Because my birthday is on a Wednesday this year, celebrations have already started the weekend before, which is without a doubt one of the best parts about having a mid-week birthday in that all of the love gets extended over a longer period of time.
Growing up, birthdays were the biggest deal: waking up to your favorite breakfast with the living room decorated, presents that were hand picked just for you from all of your favorite people, soaking it all in until the end of the day, where you also got to eat whatever you wanted, wherever you wanted. Of the many things I appreciate about my upbringing, learning how to truly feast, as well as learning how to truly honor someone for who they are, were both things I enjoyed and was formed by when it came to the beauty of the day of your birth.
Thankfully, my husband has carried these traditions on into our own nuclear family, and has also given me some new routines from his own life that I have been able to claim as my own. Every year, he reads the Psalm that corresponds with the age he is for the entire year. After doing this for the first time last year, it has been remarkable the ways that the Lord used the Psalm in my life as it spoke something new within the same passage in the many different seasons I was in these past twelve months. His Word never fails to open my heart in new ways, to whisper and shout at the same time His good and faithful presence even when I am faithless.
As I look further down the page to my new Psalm, I am both filled with thanksgiving but also sadness; like the end of a good book, Psalm 25 captured me, and considering myself without it seems a great loss, as it really became part of who I was as it so accurately was the narrative I was living.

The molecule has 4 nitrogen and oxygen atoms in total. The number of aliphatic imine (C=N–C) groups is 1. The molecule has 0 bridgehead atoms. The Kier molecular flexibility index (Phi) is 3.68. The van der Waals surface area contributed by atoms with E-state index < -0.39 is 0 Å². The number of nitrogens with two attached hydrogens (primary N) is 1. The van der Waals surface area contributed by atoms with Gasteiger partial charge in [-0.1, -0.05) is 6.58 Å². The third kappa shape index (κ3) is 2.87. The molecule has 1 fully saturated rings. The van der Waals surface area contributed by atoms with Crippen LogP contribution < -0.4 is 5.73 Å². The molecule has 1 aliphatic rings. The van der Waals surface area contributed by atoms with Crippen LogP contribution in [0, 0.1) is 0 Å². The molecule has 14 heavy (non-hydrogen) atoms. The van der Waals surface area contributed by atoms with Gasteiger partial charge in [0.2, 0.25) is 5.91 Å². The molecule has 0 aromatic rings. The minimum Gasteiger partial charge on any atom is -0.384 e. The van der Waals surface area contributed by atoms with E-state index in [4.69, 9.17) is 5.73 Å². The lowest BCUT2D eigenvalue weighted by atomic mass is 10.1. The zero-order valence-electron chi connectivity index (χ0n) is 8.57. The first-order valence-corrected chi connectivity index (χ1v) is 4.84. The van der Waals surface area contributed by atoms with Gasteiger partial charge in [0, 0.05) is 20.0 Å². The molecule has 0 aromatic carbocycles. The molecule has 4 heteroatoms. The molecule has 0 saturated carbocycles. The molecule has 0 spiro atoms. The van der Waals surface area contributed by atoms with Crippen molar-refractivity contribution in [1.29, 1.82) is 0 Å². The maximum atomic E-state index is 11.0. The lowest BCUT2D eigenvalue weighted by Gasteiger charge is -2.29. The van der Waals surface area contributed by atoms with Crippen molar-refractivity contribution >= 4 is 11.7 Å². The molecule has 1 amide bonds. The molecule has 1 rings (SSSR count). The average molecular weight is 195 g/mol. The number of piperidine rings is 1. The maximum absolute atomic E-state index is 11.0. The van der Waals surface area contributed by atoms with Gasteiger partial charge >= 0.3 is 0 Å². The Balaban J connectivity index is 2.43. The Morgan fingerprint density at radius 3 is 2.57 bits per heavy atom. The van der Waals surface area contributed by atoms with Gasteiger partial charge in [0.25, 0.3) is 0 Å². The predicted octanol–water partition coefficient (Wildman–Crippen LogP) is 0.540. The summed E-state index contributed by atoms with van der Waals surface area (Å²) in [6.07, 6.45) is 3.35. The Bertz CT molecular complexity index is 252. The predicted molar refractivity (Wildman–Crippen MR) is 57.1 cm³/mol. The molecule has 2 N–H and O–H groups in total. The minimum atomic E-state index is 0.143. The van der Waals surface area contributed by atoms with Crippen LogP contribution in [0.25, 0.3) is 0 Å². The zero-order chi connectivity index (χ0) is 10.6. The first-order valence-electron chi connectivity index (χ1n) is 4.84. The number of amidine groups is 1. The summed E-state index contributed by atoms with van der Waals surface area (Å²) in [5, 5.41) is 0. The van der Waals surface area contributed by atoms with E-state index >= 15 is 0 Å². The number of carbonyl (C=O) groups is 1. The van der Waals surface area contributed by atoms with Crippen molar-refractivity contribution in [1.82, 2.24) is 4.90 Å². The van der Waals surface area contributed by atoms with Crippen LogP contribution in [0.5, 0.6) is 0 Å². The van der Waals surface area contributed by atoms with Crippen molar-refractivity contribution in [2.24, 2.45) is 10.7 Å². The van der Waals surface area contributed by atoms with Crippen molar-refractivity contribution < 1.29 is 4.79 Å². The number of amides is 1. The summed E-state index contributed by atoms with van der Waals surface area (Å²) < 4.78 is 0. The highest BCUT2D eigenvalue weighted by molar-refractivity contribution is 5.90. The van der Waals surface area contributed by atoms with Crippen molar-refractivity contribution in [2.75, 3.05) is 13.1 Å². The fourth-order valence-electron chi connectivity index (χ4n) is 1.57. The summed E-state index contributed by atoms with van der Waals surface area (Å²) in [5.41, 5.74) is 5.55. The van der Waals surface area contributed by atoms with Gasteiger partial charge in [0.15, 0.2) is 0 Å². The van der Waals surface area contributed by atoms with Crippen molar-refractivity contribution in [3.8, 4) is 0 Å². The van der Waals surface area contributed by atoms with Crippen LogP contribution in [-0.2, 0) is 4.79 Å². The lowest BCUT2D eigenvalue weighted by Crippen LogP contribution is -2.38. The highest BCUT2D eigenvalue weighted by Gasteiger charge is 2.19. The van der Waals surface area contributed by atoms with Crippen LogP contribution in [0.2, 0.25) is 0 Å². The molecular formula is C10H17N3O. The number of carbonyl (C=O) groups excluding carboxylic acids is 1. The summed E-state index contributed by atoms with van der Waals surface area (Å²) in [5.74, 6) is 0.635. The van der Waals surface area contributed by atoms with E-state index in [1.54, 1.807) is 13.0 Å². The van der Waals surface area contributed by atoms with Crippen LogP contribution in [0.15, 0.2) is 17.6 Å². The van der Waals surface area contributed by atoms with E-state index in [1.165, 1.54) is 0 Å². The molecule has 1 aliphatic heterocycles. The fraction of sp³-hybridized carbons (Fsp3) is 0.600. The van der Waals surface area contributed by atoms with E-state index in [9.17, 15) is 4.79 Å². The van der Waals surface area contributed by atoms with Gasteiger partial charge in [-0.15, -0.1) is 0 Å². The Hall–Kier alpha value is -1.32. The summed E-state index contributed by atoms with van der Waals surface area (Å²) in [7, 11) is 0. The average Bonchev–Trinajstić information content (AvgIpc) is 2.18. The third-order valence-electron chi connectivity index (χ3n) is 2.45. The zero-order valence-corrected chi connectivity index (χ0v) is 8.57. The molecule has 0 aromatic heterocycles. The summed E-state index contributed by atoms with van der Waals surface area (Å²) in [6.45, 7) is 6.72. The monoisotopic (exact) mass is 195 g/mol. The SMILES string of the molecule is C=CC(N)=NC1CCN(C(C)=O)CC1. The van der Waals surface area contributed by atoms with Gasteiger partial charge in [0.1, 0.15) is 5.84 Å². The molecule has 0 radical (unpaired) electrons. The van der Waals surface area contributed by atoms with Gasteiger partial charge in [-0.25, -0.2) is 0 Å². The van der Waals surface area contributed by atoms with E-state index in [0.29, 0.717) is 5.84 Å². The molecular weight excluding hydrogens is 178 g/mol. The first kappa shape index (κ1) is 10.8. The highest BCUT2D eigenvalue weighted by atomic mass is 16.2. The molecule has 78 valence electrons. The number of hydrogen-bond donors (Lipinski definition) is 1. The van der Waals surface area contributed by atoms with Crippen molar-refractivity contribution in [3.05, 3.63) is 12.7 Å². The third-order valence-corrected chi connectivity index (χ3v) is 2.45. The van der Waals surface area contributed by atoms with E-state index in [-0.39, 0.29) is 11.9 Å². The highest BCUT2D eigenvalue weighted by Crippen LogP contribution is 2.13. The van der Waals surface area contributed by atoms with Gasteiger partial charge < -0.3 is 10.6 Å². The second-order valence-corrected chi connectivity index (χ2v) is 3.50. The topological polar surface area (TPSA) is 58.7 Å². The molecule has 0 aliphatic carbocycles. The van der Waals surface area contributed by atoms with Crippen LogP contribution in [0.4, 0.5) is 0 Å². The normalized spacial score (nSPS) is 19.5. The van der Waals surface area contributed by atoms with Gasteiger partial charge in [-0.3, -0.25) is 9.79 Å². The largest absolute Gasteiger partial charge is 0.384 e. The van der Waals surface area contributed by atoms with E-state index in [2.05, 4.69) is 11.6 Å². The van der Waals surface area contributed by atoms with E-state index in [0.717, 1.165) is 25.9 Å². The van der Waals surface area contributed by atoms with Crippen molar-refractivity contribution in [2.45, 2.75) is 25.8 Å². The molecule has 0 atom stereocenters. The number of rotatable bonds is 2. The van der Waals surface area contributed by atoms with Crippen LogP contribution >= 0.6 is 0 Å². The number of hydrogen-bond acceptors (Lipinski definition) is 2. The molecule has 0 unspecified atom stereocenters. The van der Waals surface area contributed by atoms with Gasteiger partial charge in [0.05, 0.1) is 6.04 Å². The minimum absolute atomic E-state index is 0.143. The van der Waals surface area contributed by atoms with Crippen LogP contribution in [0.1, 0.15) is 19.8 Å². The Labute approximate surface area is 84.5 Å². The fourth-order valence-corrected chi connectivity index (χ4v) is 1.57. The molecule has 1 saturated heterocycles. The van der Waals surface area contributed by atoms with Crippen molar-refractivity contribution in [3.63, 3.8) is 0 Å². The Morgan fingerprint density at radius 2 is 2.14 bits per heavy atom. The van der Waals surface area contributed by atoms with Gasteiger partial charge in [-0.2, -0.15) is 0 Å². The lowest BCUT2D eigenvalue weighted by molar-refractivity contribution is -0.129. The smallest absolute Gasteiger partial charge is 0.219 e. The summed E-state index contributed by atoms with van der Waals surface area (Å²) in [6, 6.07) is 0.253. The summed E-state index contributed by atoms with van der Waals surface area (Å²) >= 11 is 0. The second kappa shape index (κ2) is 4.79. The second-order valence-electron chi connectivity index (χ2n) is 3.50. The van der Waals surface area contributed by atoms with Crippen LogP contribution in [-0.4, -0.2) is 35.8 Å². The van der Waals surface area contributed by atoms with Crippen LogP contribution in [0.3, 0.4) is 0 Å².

Year 25 had me sitting in the knowledge that those who wait upon the Lord will not be put to shame, and I thought it would mean the fruition of my plans, but instead, like Proverbs 16:9, I learned that I needed to know your ways, O Lord; teach me your paths.
So, as I sang along with Psalm 25 in seeming tandem, I now read Psalm 26 and turn to repentance, asking God that these words would be true of me. Even within the first verse of the Psalm, I find myself falling short.
In the many places where Psalm 25 stirred up petitioning the Lord, acknowledging His goodness and asking for His grace to cover guilt and shame, Psalm 26 moves into a testimony of right conduct and creed.
Quite honestly, these words, though hard to read and feel like I am saying them earnestly, leave me in the right place. Although fond of the many promises that affirm and comfort, the very thought of being tested with the content of my heart and my mind confronts me with my sinfulness, my farness from who God is. Woe is me is the right response, the start of belief that can see with scales falling off what His steadfast love is, calling me to His faithfulness, and not my own. It is only when He is before my eyes, when His goodness overwhelms me, that I am enabled to move forward boldly regardless of feeling or circumstance.
Only in Christ am I able to be found unmoved, steady, assured. Never alone, never on my own, but His redemption, His grace. On a day where I delight in being celebrated, this simple routine of the same for three hundred and sixty five days disrupts my party in order to make it even more loud and remarkable. These gifts all around me are undeserved and bountiful. I will bless the Lord.
I look forward in hope.